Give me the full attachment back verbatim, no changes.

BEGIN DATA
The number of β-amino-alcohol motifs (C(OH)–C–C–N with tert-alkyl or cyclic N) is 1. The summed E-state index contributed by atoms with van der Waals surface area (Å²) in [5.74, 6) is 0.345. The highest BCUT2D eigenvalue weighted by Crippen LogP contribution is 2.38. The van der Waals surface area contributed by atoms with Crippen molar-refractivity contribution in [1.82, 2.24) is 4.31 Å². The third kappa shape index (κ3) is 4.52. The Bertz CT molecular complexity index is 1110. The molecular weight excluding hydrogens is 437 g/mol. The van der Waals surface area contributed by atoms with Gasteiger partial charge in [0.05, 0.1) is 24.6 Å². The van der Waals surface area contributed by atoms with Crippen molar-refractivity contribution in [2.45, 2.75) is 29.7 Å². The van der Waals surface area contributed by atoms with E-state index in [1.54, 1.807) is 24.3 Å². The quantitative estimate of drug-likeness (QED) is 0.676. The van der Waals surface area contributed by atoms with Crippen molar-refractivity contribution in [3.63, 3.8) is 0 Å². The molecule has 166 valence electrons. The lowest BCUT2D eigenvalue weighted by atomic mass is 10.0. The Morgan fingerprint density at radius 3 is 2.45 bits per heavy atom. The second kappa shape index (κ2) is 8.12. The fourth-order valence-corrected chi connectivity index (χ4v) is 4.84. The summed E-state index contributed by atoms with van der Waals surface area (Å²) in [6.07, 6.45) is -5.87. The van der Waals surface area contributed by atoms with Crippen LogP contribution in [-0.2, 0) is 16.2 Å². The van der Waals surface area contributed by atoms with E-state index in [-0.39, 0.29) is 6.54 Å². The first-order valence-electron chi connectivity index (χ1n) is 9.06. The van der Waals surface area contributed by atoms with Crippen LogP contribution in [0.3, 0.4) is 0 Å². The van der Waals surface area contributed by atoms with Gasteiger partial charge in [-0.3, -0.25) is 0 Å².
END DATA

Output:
The number of β-amino-alcohol motifs (C(OH)–C–C–N with tert-alkyl or cyclic N) is 1. The summed E-state index contributed by atoms with van der Waals surface area (Å²) in [5.74, 6) is 0.345. The highest BCUT2D eigenvalue weighted by Crippen LogP contribution is 2.38. The van der Waals surface area contributed by atoms with Crippen molar-refractivity contribution in [1.82, 2.24) is 4.31 Å². The third kappa shape index (κ3) is 4.52. The Bertz CT molecular complexity index is 1110. The molecular weight excluding hydrogens is 437 g/mol. The van der Waals surface area contributed by atoms with Gasteiger partial charge in [0.05, 0.1) is 24.6 Å². The van der Waals surface area contributed by atoms with Crippen molar-refractivity contribution in [2.45, 2.75) is 29.7 Å². The van der Waals surface area contributed by atoms with E-state index in [1.54, 1.807) is 24.3 Å². The quantitative estimate of drug-likeness (QED) is 0.676. The van der Waals surface area contributed by atoms with Crippen molar-refractivity contribution in [3.63, 3.8) is 0 Å². The molecule has 166 valence electrons. The lowest BCUT2D eigenvalue weighted by atomic mass is 10.0. The Morgan fingerprint density at radius 3 is 2.45 bits per heavy atom. The second kappa shape index (κ2) is 8.12. The fourth-order valence-corrected chi connectivity index (χ4v) is 4.84. The summed E-state index contributed by atoms with van der Waals surface area (Å²) in [6.07, 6.45) is -5.87. The van der Waals surface area contributed by atoms with Crippen LogP contribution in [-0.2, 0) is 16.2 Å². The van der Waals surface area contributed by atoms with E-state index in [-0.39, 0.29) is 6.54 Å². The first-order valence-electron chi connectivity index (χ1n) is 9.06. The van der Waals surface area contributed by atoms with Crippen LogP contribution in [0.3, 0.4) is 0 Å². The van der Waals surface area contributed by atoms with Gasteiger partial charge in [-0.3, -0.25) is 0 Å².